The University of Arizona will receive funding through the Achieving Healthy Growth program within the Grand Challenges in Global Health initiative. This initiative was launched by the Bill & Melinda Gates Foundation to overcome persistent bottlenecks preventing the creation of new and better health solutions for the developing world.
Sean Limesand, associate professor in the department of animal sciences in the College of Agriculture and Life Sciences and member of the UA’s BIO5 Institute, will pursue a research project titled “Perinatal treatment of adrenergic dysregulation to correct skeletal muscle metabolism in intrauterine growth restricted infants.”
The four-year grant, funded at more than $900,000, targets the fetal response to stress hormones in the womb that can damage the body’s normal growth and functioning.
“Lifelong metabolic complications are prevalent in individuals who were growth restricted in utero,” Limesand said. “Our work indicates that stress hormones, such as norepinephrine, play an important role in regulating fetal metabolism. Chronic exposure to high levels of these hormones can alter responsiveness and reprogram growth and metabolism, not only in the fetus but in the newborn and infant. We are grateful to the Gates Foundation for taking bold steps to identify and test new targets for intervention to improve infant health.”
Fetal growth restriction – affecting more than 24 percent of babies born in developing countries – is often associated with deficiencies in the nutrient supply to the developing child. A fetus must adapt to limitations and spare nutrients for critical functions at the expense of growth. Such hormonal adaptations, if permanently altered, will affect fetal skeletal muscle and create a lasting imprint in an individual’s metabolism, according to Limesand.
The goal of the Healthy Growth grant program is to discover the causes of faltering growth during the first 1,000 days of life and to identify effective and affordable interventions to promote healthy growth. Limesand’s project is one of seven grants announced this month.
“Safeguarding the health of young children is one of the world’s most urgent priorities and a core focus of our work,” said Chris Wilson, director of discovery and translational sciences at the Bill & Melinda Gates Foundation. “We hope the suite of grants announced today will give us a deeper understanding of the reasons underlying stunted growth in children in the developing world and how this can be predicted to guide new approaches to improve the health and development of these children.”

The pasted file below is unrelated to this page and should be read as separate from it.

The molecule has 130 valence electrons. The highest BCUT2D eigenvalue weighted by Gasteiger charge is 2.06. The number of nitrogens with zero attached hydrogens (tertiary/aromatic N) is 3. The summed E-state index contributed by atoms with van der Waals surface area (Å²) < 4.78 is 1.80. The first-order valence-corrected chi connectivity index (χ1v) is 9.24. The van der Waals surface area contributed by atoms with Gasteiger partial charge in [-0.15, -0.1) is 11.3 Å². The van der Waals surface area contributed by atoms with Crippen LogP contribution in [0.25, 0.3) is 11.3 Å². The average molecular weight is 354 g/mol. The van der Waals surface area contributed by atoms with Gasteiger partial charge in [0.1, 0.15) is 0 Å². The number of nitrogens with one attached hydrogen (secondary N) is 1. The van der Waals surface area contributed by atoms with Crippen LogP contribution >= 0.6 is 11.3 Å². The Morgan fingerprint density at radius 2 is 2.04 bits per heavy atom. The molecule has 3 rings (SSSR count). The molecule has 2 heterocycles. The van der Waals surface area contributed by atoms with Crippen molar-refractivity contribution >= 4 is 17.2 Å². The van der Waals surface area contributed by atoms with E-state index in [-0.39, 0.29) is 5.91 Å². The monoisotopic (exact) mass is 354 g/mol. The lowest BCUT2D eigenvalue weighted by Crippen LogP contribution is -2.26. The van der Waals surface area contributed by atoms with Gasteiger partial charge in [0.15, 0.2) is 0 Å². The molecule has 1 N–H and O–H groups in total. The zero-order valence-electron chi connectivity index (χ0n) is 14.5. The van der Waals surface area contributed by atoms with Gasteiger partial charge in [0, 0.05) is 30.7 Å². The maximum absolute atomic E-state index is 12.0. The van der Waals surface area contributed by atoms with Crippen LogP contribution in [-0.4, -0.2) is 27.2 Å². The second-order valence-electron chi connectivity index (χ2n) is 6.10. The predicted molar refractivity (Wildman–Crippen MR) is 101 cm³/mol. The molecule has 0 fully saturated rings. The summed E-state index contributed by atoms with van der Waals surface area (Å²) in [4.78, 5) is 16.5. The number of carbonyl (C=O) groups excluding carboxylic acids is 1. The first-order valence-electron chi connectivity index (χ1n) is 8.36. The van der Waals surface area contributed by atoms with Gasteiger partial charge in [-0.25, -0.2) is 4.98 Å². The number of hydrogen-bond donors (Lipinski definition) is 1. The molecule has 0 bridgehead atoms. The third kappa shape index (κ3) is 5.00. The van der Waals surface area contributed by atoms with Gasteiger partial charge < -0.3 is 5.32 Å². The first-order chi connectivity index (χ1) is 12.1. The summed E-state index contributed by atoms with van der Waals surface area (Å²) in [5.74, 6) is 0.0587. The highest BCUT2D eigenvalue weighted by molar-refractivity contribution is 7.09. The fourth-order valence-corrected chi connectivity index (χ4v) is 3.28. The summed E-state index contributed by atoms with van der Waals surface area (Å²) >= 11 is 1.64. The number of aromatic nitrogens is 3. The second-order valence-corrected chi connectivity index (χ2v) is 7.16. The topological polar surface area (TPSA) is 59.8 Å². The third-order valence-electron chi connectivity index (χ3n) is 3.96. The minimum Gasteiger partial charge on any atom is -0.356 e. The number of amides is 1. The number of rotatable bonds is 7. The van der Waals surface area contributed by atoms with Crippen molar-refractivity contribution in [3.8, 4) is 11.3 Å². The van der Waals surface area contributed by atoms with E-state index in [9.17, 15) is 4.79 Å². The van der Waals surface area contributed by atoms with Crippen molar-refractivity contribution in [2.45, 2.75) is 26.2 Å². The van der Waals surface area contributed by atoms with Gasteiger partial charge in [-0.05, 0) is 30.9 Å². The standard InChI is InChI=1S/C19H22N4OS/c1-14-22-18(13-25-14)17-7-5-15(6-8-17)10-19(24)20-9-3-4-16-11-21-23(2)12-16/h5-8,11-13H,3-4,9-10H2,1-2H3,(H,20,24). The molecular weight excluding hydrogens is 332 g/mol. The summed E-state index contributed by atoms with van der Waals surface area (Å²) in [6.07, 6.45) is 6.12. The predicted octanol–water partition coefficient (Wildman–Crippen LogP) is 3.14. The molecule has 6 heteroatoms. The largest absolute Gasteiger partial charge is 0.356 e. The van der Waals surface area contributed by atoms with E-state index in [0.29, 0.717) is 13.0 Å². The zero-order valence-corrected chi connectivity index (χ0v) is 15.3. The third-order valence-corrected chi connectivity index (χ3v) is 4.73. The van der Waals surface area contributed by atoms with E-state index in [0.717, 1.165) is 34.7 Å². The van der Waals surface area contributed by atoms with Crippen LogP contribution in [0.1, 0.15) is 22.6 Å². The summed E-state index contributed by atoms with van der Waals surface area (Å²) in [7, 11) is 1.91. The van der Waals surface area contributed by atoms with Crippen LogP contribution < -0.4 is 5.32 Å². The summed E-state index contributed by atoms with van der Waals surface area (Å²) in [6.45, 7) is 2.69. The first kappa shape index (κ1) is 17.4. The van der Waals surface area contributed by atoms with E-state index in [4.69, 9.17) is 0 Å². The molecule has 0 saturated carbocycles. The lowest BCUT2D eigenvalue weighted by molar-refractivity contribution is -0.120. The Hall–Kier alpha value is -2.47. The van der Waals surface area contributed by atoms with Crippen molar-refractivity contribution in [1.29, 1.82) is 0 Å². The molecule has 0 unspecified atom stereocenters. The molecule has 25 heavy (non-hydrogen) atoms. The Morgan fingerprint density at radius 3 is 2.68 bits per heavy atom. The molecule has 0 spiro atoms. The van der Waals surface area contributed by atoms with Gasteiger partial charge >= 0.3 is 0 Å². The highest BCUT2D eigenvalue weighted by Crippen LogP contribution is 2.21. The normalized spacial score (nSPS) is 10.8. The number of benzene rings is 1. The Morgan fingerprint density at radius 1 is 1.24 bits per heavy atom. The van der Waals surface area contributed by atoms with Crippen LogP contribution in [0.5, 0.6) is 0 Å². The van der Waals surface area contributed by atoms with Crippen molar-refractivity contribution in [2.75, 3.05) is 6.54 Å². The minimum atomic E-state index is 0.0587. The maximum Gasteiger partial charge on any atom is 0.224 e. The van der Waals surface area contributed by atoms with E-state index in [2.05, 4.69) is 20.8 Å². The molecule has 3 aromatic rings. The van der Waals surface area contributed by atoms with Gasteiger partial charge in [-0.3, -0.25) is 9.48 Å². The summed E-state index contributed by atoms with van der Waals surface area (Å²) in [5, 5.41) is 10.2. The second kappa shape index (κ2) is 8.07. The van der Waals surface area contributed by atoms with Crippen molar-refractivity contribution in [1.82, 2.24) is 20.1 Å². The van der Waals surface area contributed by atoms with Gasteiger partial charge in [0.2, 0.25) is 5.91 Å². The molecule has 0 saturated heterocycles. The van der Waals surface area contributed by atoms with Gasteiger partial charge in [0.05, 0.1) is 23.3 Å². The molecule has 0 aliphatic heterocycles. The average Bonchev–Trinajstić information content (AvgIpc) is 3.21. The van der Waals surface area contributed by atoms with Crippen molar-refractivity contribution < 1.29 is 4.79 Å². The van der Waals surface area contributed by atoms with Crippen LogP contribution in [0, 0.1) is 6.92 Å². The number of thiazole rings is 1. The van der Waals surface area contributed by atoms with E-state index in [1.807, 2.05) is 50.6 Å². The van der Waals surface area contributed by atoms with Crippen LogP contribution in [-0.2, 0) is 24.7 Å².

Limesand has studied placental and fetal physiology for more than 15 years, focusing on pathological complications of pregnancy that affect the endocrinology and metabolism in the fetus. His recent work on animal models has identified endocrine stress responses to manage the redistribution of nutrients in growth-restricted fetuses.
Limesand and UA co-investigators Professors Erik Henriksen and Ron Allen plan to investigate whether an intervention to correct the adrenaline hormone-related dysregulation can improve infant health.
Specifically, they aim to improve muscle growth and metabolism in an animal model of fetal growth restriction in order to correct the impairments and lower the risk for metabolic disorders. Through collaborations on this initiative, the researchers plan to identify specific biomarkers that demonstrate impaired norepinephrine responsiveness in growth restricted infants. Then the team will test well-characterized drugs to correct skeletal muscle metabolism.
“Findings obtained from this project will substantially increase our knowledge of the mechanisms underlying intrauterine growth restriction and could lead to new treatment options,” Limesand said. “Our goal is healthier babies."
Through Grand Challenges, the Bill & Melinda Gates Foundation, along with other Grand Challenge partners, such as USAID , Grand Challenges Canada and Brazil’s Ministry of Health, are committed to seeking out and rewarding not only established researchers in science and technology, but also young investigators, entrepreneurs and innovators to help expand the pipeline of ideas to fight diseases that claim millions of lives each year.